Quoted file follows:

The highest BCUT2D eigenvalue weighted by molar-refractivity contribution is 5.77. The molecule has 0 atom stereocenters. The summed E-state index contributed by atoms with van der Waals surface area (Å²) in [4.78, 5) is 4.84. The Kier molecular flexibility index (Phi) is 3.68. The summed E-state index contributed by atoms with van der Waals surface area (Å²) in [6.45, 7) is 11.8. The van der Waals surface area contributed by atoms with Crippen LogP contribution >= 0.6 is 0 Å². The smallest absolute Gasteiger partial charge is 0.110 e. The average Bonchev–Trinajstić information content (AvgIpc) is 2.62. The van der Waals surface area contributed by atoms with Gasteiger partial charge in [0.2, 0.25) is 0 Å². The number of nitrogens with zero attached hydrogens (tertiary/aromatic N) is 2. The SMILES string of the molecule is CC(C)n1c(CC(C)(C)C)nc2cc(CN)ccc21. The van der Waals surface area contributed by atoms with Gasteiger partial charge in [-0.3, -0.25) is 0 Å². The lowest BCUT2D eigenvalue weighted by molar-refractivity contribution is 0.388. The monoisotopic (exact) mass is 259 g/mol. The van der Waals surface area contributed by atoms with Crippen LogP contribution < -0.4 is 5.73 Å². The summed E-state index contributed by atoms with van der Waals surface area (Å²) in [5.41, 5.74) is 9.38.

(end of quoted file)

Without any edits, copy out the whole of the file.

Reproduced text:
The highest BCUT2D eigenvalue weighted by molar-refractivity contribution is 5.77. The molecule has 0 atom stereocenters. The summed E-state index contributed by atoms with van der Waals surface area (Å²) in [4.78, 5) is 4.84. The Kier molecular flexibility index (Phi) is 3.68. The summed E-state index contributed by atoms with van der Waals surface area (Å²) in [6.45, 7) is 11.8. The van der Waals surface area contributed by atoms with Crippen LogP contribution >= 0.6 is 0 Å². The smallest absolute Gasteiger partial charge is 0.110 e. The average Bonchev–Trinajstić information content (AvgIpc) is 2.62. The van der Waals surface area contributed by atoms with Gasteiger partial charge in [0.2, 0.25) is 0 Å². The number of nitrogens with zero attached hydrogens (tertiary/aromatic N) is 2. The SMILES string of the molecule is CC(C)n1c(CC(C)(C)C)nc2cc(CN)ccc21. The van der Waals surface area contributed by atoms with Gasteiger partial charge in [-0.3, -0.25) is 0 Å². The lowest BCUT2D eigenvalue weighted by molar-refractivity contribution is 0.388. The monoisotopic (exact) mass is 259 g/mol. The van der Waals surface area contributed by atoms with Crippen LogP contribution < -0.4 is 5.73 Å². The summed E-state index contributed by atoms with van der Waals surface area (Å²) in [5.41, 5.74) is 9.38.